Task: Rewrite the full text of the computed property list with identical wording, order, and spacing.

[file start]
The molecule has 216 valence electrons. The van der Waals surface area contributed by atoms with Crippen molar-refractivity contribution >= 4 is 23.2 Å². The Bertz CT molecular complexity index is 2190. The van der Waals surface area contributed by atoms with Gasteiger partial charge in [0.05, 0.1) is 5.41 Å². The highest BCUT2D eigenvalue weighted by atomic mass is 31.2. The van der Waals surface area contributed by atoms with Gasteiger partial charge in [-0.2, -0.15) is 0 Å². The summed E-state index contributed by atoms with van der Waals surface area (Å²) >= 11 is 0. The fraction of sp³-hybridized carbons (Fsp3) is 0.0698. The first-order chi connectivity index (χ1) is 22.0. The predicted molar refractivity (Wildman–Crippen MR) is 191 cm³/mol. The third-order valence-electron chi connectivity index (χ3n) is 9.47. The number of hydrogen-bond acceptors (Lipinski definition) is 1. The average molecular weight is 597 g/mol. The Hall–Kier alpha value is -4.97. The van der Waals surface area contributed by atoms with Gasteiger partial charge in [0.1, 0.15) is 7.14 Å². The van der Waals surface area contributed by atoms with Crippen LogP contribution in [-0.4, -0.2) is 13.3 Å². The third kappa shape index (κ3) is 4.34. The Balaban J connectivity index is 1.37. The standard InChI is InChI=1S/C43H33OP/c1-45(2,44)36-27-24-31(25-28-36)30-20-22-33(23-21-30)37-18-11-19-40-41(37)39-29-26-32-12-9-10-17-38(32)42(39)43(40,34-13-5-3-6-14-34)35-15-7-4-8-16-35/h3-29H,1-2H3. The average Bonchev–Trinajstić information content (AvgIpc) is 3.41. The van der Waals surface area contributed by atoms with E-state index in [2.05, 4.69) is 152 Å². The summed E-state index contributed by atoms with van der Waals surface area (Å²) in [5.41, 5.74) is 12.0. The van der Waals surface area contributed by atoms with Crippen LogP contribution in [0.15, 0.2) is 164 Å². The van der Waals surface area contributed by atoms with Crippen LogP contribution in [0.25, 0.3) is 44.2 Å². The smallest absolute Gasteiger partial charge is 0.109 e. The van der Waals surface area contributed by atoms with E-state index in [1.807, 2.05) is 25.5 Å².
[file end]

The molecule has 216 valence electrons. The van der Waals surface area contributed by atoms with Crippen molar-refractivity contribution >= 4 is 23.2 Å². The Bertz CT molecular complexity index is 2190. The van der Waals surface area contributed by atoms with Gasteiger partial charge in [0.05, 0.1) is 5.41 Å². The highest BCUT2D eigenvalue weighted by atomic mass is 31.2. The van der Waals surface area contributed by atoms with Gasteiger partial charge in [-0.2, -0.15) is 0 Å². The summed E-state index contributed by atoms with van der Waals surface area (Å²) >= 11 is 0. The fraction of sp³-hybridized carbons (Fsp3) is 0.0698. The first-order chi connectivity index (χ1) is 22.0. The predicted molar refractivity (Wildman–Crippen MR) is 191 cm³/mol. The third-order valence-electron chi connectivity index (χ3n) is 9.47. The number of hydrogen-bond acceptors (Lipinski definition) is 1. The average molecular weight is 597 g/mol. The Hall–Kier alpha value is -4.97. The van der Waals surface area contributed by atoms with Gasteiger partial charge in [0.1, 0.15) is 7.14 Å². The van der Waals surface area contributed by atoms with Crippen LogP contribution in [-0.4, -0.2) is 13.3 Å². The third kappa shape index (κ3) is 4.34. The Balaban J connectivity index is 1.37. The standard InChI is InChI=1S/C43H33OP/c1-45(2,44)36-27-24-31(25-28-36)30-20-22-33(23-21-30)37-18-11-19-40-41(37)39-29-26-32-12-9-10-17-38(32)42(39)43(40,34-13-5-3-6-14-34)35-15-7-4-8-16-35/h3-29H,1-2H3. The average Bonchev–Trinajstić information content (AvgIpc) is 3.41. The van der Waals surface area contributed by atoms with E-state index in [2.05, 4.69) is 152 Å². The summed E-state index contributed by atoms with van der Waals surface area (Å²) in [5.41, 5.74) is 12.0. The van der Waals surface area contributed by atoms with Crippen LogP contribution in [0.15, 0.2) is 164 Å². The van der Waals surface area contributed by atoms with Crippen LogP contribution in [0.25, 0.3) is 44.2 Å². The smallest absolute Gasteiger partial charge is 0.109 e. The van der Waals surface area contributed by atoms with E-state index in [1.807, 2.05) is 25.5 Å².